September 9, 2014
Fried food, animal smells, concert music and carnival rides — yep, the Washington State Fair has returned.
Until Sept. 21, you can find the best livestock, agriculture, horticulture and crafts the state has to offer in Puyallup. This year’s fair packs a whopping punch with a slew of high-profile music acts and the usual, if no less impressive, bunch of Washingtonian achievements.
Walking in the gate, you might feel overwhelmed at the sheer number of things to do in the fairgrounds. Should you immediately head over and dive into a basket of fried butter? Head over to the livestock barn and hear which rooster crows the loudest? Visit one of the many crafts buildings and spot all the nuance and detail in the dollhouses? These are big decisions that a hardy fairgoer will have to make. Rest assured that if you get your fill of one type of entertainment, plenty more is right around the corner for the whole family.
May 14, 2013
It is a shame so many have experienced “Chicago” the musical in the form of the award-winning 2002 movie. If there is one thing Village Theatre’s new show proves, it is the real heart of the piece demands to be set on a stage with many flashing lights and an enthralled audience. Through that awareness, the cast and crew of “Chicago” bring a wickedly lively spectacle to Front Street.
May 7, 2013
Village Theatre hopes to slay with killer musical,
How do you turn a story about murder in the 1920s into something sexy, modern and entertaining? That’s the question Village Theatre does not have any trouble answering as the musical “Chicago” opens May 9.
After six weeks of production design and only four or five weeks of rehearsal time, the John Kander, Fred Ebb and Bob Fosse musical will play through June 29 and then move out for an Everett run from July 5 through July 28. The traditionally dazzling show follows a murderer-turned-celebrity in prohibition-era Chicago with a satirical, darkly comedic eye.
When asked why Village Theatre decided to put on “Chicago,” Director Steve Tomkins had an easy answer.
January 29, 2013
Theatergoers embraced “Fiddler on the Roof” and propelled the classic musical to a Village Theatre sales record.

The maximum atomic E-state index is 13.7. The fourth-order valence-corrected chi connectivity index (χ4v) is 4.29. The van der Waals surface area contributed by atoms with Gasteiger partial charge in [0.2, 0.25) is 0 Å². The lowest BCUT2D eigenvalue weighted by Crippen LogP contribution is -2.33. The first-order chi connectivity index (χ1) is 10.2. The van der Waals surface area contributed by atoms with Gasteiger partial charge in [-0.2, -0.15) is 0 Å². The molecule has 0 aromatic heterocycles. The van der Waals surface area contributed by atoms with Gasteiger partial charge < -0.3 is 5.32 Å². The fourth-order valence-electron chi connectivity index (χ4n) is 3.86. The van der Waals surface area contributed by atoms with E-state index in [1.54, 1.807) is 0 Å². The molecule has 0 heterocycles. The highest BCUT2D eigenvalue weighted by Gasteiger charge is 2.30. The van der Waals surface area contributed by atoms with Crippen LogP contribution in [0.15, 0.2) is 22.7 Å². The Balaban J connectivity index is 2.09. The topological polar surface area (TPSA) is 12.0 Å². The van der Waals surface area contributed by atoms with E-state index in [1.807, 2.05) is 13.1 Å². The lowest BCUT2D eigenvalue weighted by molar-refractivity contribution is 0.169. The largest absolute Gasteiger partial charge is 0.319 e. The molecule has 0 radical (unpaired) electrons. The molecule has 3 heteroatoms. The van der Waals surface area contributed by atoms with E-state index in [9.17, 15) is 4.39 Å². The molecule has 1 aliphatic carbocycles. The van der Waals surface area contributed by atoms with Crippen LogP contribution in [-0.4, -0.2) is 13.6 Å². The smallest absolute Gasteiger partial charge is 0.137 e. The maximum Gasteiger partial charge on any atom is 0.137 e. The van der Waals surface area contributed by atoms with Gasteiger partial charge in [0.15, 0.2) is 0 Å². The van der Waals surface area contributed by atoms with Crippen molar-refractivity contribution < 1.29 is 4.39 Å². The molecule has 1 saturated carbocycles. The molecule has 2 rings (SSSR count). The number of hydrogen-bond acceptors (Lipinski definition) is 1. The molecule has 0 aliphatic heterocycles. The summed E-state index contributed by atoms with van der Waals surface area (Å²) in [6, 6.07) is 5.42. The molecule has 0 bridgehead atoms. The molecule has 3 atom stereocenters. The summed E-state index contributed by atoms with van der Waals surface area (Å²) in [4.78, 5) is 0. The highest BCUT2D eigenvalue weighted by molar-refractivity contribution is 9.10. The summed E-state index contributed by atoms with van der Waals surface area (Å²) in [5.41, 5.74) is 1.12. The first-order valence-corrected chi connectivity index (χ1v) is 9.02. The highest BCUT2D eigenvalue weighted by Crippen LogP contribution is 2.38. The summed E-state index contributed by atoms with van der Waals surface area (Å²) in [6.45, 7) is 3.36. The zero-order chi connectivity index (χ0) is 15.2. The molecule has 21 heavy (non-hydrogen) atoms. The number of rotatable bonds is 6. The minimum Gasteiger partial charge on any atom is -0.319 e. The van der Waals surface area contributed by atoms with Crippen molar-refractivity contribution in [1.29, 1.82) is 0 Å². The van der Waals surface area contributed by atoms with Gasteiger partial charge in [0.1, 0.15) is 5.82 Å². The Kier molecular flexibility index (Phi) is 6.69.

The spectacle centered on the godfearing milkman Tevye played at the downtown Issaquah theater through November and December, and then shifted to the Everett Performing Arts Center.
In Issaquah, a record 32,726 audience members attended the show, including more than 14,000 single-ticket buyers — a significant number for a playhouse reliant on seasonal subscribers.
In Everett, “Fiddler on the Roof” set more milestones. The show reached the revenue goals before opening night — a first for Village Theatre’s Snohomish County stage — and broke the sales record for single-ticket revenue two weeks before “Fiddler on the Roof” closed Jan. 27.
March 13, 2012
The musical “Trails” — a tale about childhood friends embarking on a journey along the Appalachian Trail — is poised for a premiere in the trailhead city, Issaquah.
“Trails” is the original offering in a lineup of classics Village Theatre plans to present during the 2012-13 season. The downtown Issaquah theater announced the lineup March 7.
The musicals “Big River” — “Huckleberry Finn” retold in musical form — and “Chicago” bracket the season. “Fiddler on the Roof” and “The Mousetrap” complete the upcoming season.
“For years, we have listened to the feedback of our audience and our artists when selecting shows — this coming year is no exception and we think our patrons will be very pleased with this diverse lineup,” Executive Producer Robb Hunt said.
July 12, 2011
“Chicago” the stage musical is not so far off from Chicago the Midwestern metropolis.
Chicago is a synonym for corruption and scandal. “Chicago” revels in corruption and scandal.
So, Chicago functions as a seamless setting as murderesses Roxie Hart and Velma Kelly pursue a disposable sort of fame afforded to celebrity criminals. Prohibition serves as the backdrop for the smart satire about celebrity and media manipulation.
The razzle-dazzle musical is the latest offering from KIDSTAGE, the long-running youth education program at Village Theatre. “Chicago” is managed from opening number to curtain call by student-actors in the program.
Director Jacob Moe-Lange, a Skyline High School graduate and University of California, Berkeley, student, debuts as director on the production.
“‘Chicago’ is not a subtle show. It is a very in-your-face show about a lot of things,” he said. “What I want the audience to walk away with is, I want them to have seen the show and recognize that what happens onstage is not isolated from what happens in their own lives.”
The musical named for the Windy City peddles camp and vamp in equal measures. Theatergoers can catch “Chicago” starting July 15.